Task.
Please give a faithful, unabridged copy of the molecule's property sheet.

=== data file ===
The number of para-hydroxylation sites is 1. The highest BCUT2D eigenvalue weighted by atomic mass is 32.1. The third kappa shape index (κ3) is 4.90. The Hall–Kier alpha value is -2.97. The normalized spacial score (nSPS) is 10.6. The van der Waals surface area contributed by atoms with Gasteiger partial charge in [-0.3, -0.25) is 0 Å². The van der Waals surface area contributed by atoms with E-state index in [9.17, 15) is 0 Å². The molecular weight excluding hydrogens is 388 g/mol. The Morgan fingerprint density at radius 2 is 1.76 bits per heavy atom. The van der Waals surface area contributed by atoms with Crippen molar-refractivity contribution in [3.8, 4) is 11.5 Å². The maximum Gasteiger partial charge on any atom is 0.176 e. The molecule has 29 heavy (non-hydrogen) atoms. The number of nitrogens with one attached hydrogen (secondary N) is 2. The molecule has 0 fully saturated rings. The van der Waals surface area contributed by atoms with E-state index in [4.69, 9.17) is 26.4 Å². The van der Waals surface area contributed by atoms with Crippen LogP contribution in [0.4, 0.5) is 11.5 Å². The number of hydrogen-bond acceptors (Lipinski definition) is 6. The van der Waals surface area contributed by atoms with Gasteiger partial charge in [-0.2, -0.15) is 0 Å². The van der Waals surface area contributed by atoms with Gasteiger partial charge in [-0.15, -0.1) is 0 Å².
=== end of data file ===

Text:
The number of para-hydroxylation sites is 1. The highest BCUT2D eigenvalue weighted by atomic mass is 32.1. The third kappa shape index (κ3) is 4.90. The Hall–Kier alpha value is -2.97. The normalized spacial score (nSPS) is 10.6. The van der Waals surface area contributed by atoms with Gasteiger partial charge in [-0.3, -0.25) is 0 Å². The van der Waals surface area contributed by atoms with E-state index in [9.17, 15) is 0 Å². The molecular weight excluding hydrogens is 388 g/mol. The Morgan fingerprint density at radius 2 is 1.76 bits per heavy atom. The van der Waals surface area contributed by atoms with Crippen molar-refractivity contribution in [3.8, 4) is 11.5 Å². The maximum Gasteiger partial charge on any atom is 0.176 e. The molecule has 29 heavy (non-hydrogen) atoms. The number of nitrogens with one attached hydrogen (secondary N) is 2. The molecule has 0 fully saturated rings. The van der Waals surface area contributed by atoms with E-state index in [4.69, 9.17) is 26.4 Å². The van der Waals surface area contributed by atoms with Crippen LogP contribution in [0.4, 0.5) is 11.5 Å². The number of hydrogen-bond acceptors (Lipinski definition) is 6. The van der Waals surface area contributed by atoms with Gasteiger partial charge in [-0.2, -0.15) is 0 Å². The van der Waals surface area contributed by atoms with Gasteiger partial charge in [-0.15, -0.1) is 0 Å².